The season of the church calendar after Pentecost is known as ordinary time not because it is dull and boring, but because it does not have a distinct theme such as the birth, death or resurrection of Christ. However the creative use of feasting and fasting throughout this season of the year provides wonderful opportunities for us to connect the everyday events of our lives and of our culture, to our faith in extraordinary ways.
One of the regular celebrations that the Mustard Seed Associates team hosts during this season is our annual Celtic prayer on Camano Island at the site where we are just beginning to see the establishment of the Mustard Seed Village. . This year it will be held the weekend of August 12 – 14, our retreat. It is our 20th celebration, an annual event that has helped us discern God’s vision for this site and move forward slowly into its fulfillment. God’s faithfulness over these years has amazed us and this year we are planning a special celebration to dedicate the establishment of this new community which is just beginning to emerge.
Our theme for this year is Jubilee and New Beginnings and working on the programme for this retreat will be one of my major responsibilities over the next month. Jubilee has always been a special celebration for me and today I wanted to share one of my favourite Jubilee stories which always comes to mind as I think of Jubilee. It harkens back to another Jubilee celebration in 2002 when Queen Elizabeth II celebrated the 50th year of her reign.
This Jubilee was celebrated throughout the British Commonwealth with jubilee parties, many of them street parties. Chris and Ali Lawrence and the members of the Round Chapel Neighbourhood Project situated in a poor and often violent community in London however decided to host an alternative Jubilee event – an event that harkened back to a far older understanding of Jubilee as expressed in Leviticus 25. They called it “reclaim the Jubilee”.
Outside the Round Chapel, Lower Clapton street was transformed from the media’s image of “murder mile” into a majestic setting filled with flowers, music, storytelling and food. Children, parents and elderly people gathered to play games, dance and eat from a wonderful multicultural banquet feast – a luxurious spread of meat and vegetables provided on a shoestring budget. Reggae, soul and Cajun music reverberated through the street and storytellers held the audience spellbound. At one point a moment’s silence was held to remember those who had died on this stretch of road in acts of violence linked to drug dealing. At the same time, people recommitted themselves to working together for a more peaceful and just neighborhood. The 400 dinner guests departed reluctantly at 10pm to the sounds of “Burn” (cow punk 1970’s revival) their heads filled with memories of laughter and multiple flavors, their eyes overdosed on images of color and their minds spinning with reflections on the true meaning of a strong community.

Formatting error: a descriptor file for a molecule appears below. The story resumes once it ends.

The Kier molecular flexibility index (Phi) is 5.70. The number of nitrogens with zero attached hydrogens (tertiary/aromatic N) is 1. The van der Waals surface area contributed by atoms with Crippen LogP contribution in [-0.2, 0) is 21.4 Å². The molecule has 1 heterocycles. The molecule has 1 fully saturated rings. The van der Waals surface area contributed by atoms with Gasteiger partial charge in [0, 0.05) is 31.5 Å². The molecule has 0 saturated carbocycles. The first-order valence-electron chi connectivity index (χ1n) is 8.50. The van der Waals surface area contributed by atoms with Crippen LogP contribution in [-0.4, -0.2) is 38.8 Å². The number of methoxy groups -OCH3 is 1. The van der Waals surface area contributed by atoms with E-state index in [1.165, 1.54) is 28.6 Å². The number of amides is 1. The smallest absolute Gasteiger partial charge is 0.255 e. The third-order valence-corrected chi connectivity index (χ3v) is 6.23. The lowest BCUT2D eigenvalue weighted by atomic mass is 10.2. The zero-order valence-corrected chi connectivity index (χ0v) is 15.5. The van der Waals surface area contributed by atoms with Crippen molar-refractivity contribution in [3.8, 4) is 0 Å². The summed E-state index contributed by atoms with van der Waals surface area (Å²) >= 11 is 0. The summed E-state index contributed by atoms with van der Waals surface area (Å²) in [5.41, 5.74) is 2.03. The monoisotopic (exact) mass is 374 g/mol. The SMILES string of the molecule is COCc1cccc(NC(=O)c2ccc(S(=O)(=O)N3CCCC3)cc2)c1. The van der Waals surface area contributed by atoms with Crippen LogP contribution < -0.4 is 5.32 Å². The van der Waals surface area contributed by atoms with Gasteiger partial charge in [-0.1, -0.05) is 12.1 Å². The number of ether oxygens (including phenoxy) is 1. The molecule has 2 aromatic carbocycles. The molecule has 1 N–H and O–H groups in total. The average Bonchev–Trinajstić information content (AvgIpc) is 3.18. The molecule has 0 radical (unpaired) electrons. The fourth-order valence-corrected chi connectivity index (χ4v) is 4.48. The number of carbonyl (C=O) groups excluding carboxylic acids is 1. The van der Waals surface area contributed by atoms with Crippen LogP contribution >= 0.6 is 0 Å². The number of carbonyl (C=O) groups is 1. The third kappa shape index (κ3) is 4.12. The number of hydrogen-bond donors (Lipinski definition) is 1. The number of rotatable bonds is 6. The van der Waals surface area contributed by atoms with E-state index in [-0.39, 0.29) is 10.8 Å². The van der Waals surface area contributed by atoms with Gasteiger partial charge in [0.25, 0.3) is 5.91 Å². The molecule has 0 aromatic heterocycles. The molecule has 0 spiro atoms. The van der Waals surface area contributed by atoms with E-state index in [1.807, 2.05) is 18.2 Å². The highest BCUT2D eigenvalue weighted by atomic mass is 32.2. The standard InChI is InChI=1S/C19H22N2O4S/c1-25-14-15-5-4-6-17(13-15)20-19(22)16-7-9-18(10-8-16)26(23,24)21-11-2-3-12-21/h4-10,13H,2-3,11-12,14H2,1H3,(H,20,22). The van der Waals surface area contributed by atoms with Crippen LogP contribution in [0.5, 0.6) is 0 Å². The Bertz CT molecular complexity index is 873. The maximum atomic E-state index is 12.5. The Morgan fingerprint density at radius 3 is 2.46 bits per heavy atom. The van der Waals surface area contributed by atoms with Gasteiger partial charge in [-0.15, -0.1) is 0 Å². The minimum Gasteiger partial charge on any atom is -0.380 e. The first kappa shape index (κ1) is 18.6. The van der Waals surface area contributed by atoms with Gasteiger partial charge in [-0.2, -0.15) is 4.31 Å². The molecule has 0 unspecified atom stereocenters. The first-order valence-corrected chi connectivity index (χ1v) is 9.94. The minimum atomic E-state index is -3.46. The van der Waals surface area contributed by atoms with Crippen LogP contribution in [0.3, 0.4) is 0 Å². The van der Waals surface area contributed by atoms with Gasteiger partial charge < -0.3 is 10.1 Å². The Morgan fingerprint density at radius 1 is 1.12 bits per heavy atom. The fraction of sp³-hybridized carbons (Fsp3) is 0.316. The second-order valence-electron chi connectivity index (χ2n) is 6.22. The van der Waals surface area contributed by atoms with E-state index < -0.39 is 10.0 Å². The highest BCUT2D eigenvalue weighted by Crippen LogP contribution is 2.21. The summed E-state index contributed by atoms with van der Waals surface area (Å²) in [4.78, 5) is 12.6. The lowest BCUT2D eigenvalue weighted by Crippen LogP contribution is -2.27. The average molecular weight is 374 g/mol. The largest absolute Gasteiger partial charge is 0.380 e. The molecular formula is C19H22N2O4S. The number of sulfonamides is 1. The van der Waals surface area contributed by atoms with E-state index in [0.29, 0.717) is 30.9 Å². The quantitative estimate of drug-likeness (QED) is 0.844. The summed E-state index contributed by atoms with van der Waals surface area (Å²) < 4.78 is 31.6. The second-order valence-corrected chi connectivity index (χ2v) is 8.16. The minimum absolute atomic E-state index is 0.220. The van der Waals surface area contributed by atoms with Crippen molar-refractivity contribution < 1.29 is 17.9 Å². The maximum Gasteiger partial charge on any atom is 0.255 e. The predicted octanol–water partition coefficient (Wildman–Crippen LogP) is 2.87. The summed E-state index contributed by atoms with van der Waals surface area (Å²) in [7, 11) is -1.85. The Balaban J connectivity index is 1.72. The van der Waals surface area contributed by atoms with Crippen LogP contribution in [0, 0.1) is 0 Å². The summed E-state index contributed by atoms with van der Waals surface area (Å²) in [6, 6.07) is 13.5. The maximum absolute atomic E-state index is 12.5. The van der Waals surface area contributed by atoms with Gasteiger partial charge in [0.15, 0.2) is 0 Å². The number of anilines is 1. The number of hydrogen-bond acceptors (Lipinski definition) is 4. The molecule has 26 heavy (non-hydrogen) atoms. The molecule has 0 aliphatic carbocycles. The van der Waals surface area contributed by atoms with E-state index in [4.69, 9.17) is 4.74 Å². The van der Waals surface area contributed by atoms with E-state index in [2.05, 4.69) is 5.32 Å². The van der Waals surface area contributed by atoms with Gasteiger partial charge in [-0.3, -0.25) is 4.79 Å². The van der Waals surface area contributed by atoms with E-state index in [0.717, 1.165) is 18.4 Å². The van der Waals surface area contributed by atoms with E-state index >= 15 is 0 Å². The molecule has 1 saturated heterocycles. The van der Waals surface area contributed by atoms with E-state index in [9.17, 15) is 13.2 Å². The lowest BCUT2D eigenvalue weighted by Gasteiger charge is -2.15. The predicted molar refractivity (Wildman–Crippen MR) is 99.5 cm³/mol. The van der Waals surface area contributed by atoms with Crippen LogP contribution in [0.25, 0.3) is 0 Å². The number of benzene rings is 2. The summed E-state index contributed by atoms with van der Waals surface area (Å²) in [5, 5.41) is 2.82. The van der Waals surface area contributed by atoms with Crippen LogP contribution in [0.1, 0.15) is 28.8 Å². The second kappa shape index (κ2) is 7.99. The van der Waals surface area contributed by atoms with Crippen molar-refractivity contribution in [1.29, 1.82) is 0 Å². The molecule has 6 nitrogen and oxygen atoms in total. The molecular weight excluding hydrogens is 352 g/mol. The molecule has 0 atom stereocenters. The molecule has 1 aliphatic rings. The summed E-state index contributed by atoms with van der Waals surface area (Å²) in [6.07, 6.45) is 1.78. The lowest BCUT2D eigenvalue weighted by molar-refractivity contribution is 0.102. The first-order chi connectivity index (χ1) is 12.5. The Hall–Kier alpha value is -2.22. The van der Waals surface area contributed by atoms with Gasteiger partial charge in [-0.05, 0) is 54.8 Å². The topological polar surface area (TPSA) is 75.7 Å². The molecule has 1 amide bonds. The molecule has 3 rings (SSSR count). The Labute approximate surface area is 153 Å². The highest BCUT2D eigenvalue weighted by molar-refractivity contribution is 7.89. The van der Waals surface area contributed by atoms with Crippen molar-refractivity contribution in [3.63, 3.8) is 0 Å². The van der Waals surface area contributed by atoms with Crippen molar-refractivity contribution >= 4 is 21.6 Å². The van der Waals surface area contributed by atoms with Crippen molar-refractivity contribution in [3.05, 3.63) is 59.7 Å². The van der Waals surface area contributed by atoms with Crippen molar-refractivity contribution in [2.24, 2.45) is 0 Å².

Ali Lawrence died of cancer a few years later but the seeds that were planted through the work she and Chris planted in this and the many other celebrations they hosted in Hackney provide a wonderful and enduring glimpse into God’s jubilee which we will celebrate in its fulness together with Ali and all those who have gone before us in that wonderful kingdom Jubilee feast in God’s kingdom.